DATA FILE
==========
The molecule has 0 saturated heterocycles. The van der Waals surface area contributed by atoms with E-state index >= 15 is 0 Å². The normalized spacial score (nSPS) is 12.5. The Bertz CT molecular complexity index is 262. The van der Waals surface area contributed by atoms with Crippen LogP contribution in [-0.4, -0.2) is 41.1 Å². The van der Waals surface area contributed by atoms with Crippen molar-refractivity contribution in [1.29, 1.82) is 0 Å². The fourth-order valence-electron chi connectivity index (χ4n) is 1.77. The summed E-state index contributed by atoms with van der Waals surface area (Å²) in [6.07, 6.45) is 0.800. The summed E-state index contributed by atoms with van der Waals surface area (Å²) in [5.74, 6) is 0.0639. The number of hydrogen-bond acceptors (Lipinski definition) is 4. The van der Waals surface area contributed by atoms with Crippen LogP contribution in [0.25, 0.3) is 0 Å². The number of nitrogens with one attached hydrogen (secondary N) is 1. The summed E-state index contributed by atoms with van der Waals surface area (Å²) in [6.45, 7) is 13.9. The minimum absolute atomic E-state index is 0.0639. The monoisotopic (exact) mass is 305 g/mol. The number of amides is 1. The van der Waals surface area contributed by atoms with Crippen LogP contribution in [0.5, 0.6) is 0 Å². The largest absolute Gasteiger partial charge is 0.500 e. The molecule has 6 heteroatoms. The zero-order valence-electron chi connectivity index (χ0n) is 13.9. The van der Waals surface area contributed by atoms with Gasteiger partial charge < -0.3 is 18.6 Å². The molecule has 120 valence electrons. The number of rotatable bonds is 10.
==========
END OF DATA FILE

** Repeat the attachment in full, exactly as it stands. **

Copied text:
The molecule has 0 saturated heterocycles. The van der Waals surface area contributed by atoms with E-state index >= 15 is 0 Å². The normalized spacial score (nSPS) is 12.5. The Bertz CT molecular complexity index is 262. The van der Waals surface area contributed by atoms with Crippen LogP contribution in [-0.4, -0.2) is 41.1 Å². The van der Waals surface area contributed by atoms with Crippen molar-refractivity contribution in [1.29, 1.82) is 0 Å². The fourth-order valence-electron chi connectivity index (χ4n) is 1.77. The summed E-state index contributed by atoms with van der Waals surface area (Å²) in [6.07, 6.45) is 0.800. The summed E-state index contributed by atoms with van der Waals surface area (Å²) in [5.74, 6) is 0.0639. The number of hydrogen-bond acceptors (Lipinski definition) is 4. The van der Waals surface area contributed by atoms with Crippen LogP contribution in [0.25, 0.3) is 0 Å². The number of nitrogens with one attached hydrogen (secondary N) is 1. The summed E-state index contributed by atoms with van der Waals surface area (Å²) in [6.45, 7) is 13.9. The minimum absolute atomic E-state index is 0.0639. The monoisotopic (exact) mass is 305 g/mol. The number of amides is 1. The van der Waals surface area contributed by atoms with Crippen LogP contribution in [0.5, 0.6) is 0 Å². The largest absolute Gasteiger partial charge is 0.500 e. The molecule has 6 heteroatoms. The zero-order valence-electron chi connectivity index (χ0n) is 13.9. The van der Waals surface area contributed by atoms with Gasteiger partial charge < -0.3 is 18.6 Å². The molecule has 120 valence electrons. The number of rotatable bonds is 10.